When designing the chassis, there were four main constraints;
The first was that the design could be manufactured without many long winded and expensive processes
Secondly I had to ensure that it would fill all requirement set by the client
Thirdly it should meet the requirements of the parts that my team will be designing i.e. mounts for electric component boxes, camera mounts and other components
Lastly it needed to be updated to any extra specifications will be supplied with when Babcock visited
With those restraints in mind, the final design is this:
The frame has all the mountings for the prop housings, servo housings, and serves as a platform to mount all the components.
The chassis has been designed to allow the ROV to rotate on the spot, this will facilitate maneuvering in tight spaces and has allowed the design to be a bit larger which will allow it to have more space for the electronic components.
The camera mount will be placed in the middle of the chassis and we are currently working on the design for this. The image bellow shows an example for the camera mount.
The camera would be mounted on this which will rotate to allow the users a better view of the object being inspected
This week we developed several propellers with various pitches for testing on started designing the gearing system to attach to the drive shaft.
After advancing further upon using pre-existing CAD designs, we realised that this was not the best option as they were not as easily adjusted as anticipated, so we designed our own.
We came across the a thrust equation , where F=Thrust, =density of fluid passing over the blades, A=propeller disc area, Ve=the velocity of fluid exiting the propeller and Vo=speed of fluid travelling towards the propeller. To calculate a simple we derived this equation to calculate the potential speed of the exiting water, Ve=(RPM*prop.pitch)/60, and the speed of fluid travelling towards the propeller is just assumed as Om/s just for simplicity.
The RPM has been estimated to need to be around 300 RPM so there’s enough torque and so the propellers aren’t giving out too much thrust, as the ROV needs to move steadily to allow surveying on hulls or inside of fuel tanks. The propellers are also going to be in a tube like casing, which should therefore reduce slip and direct the thrust to go 1 direction. I used the density figures as water-1000kg/m^3 and diesel-835kg/m^3
we calculated a range of pitches thrust, varying from 0.36 inches to 6.72 inches.
Thrust in water (N)
Thrust in diesel (N)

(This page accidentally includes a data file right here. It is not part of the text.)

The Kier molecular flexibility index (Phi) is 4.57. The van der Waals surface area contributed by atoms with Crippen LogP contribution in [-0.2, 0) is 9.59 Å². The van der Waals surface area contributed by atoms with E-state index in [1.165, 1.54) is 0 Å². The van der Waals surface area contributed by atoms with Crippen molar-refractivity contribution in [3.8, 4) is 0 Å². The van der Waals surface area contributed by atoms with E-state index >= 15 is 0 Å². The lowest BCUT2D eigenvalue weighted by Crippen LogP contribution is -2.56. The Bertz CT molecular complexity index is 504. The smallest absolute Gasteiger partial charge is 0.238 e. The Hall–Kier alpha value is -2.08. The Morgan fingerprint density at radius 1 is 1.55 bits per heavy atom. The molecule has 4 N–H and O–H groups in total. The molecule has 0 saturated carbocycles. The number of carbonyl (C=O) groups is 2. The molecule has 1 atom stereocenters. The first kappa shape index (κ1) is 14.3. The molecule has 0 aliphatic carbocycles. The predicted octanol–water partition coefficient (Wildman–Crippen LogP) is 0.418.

These calculations are obviously going to be different to the true value which is why testing is very necessary.
After these have been printed then we will attach it a motor and test it in a body of water with a pivoted arm attach to a newton meter.
From this we will be able to chose the ideal pitch for the ROV.
This week we focused on finding the best way to transmit data/communicate between the ROV and the team stationed on the dock. We also looked at what we think would be the most important sensors to use within our ROV.
We found a variety of ways in which we can communicate with the ROV however a few of the methods found would not be feasible to use. We narrowed it down to two methods we planned on testing:
We were going to select low frequency transmission however we found that all Radio Controlled Models in the UK are only permitted to function under a specific frequency. This is to prevent interference with other devices such as radio broadcasts. This limited us to using a buoy for communication.
The sensors we think are the most suitable for use on the ROV are:
A Magnetic Sensor – This will allow us to calculate the direction in which the ROV facing effectively acting as a compass.
Gyroscopic Sensor – This would help by determining the orientation of the ROV when it is underwater.
Proximity Sensor – Proximity sensors would allow us to detect when an object is within a certain range of the ROV.
Pressure Sensor – This will allow us detect the depth at which the ROV.
This week the main focus of our research was the movement of the ROV. We have decided to use DC Brushless Motors as they a water resistant so will work fine in the required environment. We have ordered a motor to test the gearing we will require as well as how well the propellers work. Its specs are below:
Rather then making our own propeller we have decided to download one off of GrabCAD. This will save us a lot of time compared to making one from scratch due to the number of calculations we would need to make as well as repeated testing to make sure the design functions. The CAD is shown below:
We are planning to 3D print 5 of these propellers each with a different pitch to find the best one to use on the ROV.
Finally we looked at what type of gearing we want to use. We concluded the best would be worm and wheel gearing as this will reduce the size of the gearing system. We are looking for an in water RPM of about 300-400, which will require a gearing ratio of 1:10-20. The RPM will be reduced in water, so testing it is highly necessary for these calculations.